June 16, 2018 10:01:36 PM
For some, eating alone can be a joyous thing: forking mouthfuls of pasta straight from the pan or peanut butter licked off a spoon. But regularly eating meals in isolation is a different story. This one factor is more strongly associated with unhappiness than any other apart from (unsurprisingly) having a mental illness.
This is according to a new study by Oxford Economics that found, in a survey of 8,250 British adults, that people who always eat alone score 7.9 points lower, in terms of happiness, than the national average.
This research is far from the first to suggest a link between eating with others and happiness. Researchers at the University of Oxford last year found that the more that people eat with others, the more likely they are to feel happy and satisfied with their lives. The study also found that people who eat socially are more likely to feel better about themselves and have wider social and emotional support networks.
Robin Dunbar, a professor of psychology, worked on the Oxford University study. He says that "we simply don't know" why people who eat together are happier. But it is clear that this is a regular social ritual, a moment of union and communion in our often chaotic lives. It can be a place of conversation, storytelling and closeness.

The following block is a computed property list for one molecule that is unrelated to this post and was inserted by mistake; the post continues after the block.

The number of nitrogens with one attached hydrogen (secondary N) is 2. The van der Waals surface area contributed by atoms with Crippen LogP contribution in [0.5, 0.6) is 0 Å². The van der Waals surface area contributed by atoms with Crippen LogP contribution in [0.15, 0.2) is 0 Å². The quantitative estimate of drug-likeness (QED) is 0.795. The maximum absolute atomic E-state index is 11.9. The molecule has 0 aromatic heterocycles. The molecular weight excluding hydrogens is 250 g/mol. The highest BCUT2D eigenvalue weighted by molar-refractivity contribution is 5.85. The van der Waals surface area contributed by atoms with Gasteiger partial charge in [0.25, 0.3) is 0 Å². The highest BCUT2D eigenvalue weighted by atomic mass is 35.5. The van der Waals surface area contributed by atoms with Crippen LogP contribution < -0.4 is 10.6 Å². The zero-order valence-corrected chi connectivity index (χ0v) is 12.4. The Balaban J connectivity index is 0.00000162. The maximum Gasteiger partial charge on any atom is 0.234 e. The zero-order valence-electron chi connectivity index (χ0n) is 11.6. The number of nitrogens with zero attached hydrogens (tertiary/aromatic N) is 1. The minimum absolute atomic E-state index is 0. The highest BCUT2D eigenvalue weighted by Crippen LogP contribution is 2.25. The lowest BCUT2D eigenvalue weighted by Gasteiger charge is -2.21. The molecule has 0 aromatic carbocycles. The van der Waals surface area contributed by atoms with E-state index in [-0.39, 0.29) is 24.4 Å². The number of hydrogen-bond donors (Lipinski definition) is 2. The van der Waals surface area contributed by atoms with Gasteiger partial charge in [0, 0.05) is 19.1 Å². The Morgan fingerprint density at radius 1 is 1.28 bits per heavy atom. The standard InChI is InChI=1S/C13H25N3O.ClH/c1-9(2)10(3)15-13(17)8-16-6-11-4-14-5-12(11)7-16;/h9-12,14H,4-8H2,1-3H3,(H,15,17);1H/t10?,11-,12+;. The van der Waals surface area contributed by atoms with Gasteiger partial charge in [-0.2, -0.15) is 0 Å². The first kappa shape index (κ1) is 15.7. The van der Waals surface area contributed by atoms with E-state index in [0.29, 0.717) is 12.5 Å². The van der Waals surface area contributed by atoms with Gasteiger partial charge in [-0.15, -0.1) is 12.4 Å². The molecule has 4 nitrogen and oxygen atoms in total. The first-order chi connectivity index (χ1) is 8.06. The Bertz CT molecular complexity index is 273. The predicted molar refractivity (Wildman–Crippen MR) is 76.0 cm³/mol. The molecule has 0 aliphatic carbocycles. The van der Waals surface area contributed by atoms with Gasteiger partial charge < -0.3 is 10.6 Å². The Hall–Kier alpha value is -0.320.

Our face-to-face relationships are, quite literally, a matter of life or death.
"One of the biggest predictors of physical and mental health problems is loneliness," says Nick Lake, joint director for psychology and psychological therapy at Sussex Partnership NHS Foundation Trust. "That makes sense to people when they think of mental health. But the evidence is also clear that if you are someone who is lonely and isolated, your chance of suffering a major long-term condition such as coronary heart disease or cancer is also significantly increased, to the extent that it is almost as big a risk factor as smoking." ...
Human beings are biologically engineered for human interaction -- and particularly face-to-face interaction. One study from the University of Michigan found that replacing face-to-face contact with friends and family with messages on social media, emails or text messages could double our risk of depression. The study also found that those who made social contact with family and friends at least three times a week had the lowest level of depressive symptoms. ...
"We are the most social of all the animals," says Professor Paul Gilbert, a psychologist and the founder of compassion-focused therapy. "Our brains and our bodies are built to be regulated through interactions with others from the day that we are born."
Editor's note: The May 23 "Friend Effect" story by The Guardian was shared via The Rundown news roundup by Jeff Criley. Read the complete article at theguardian.com/society/2018/may/23/the-friend-effect-why-the-secret-of-health-and-happiness-is-surprisingly-simple.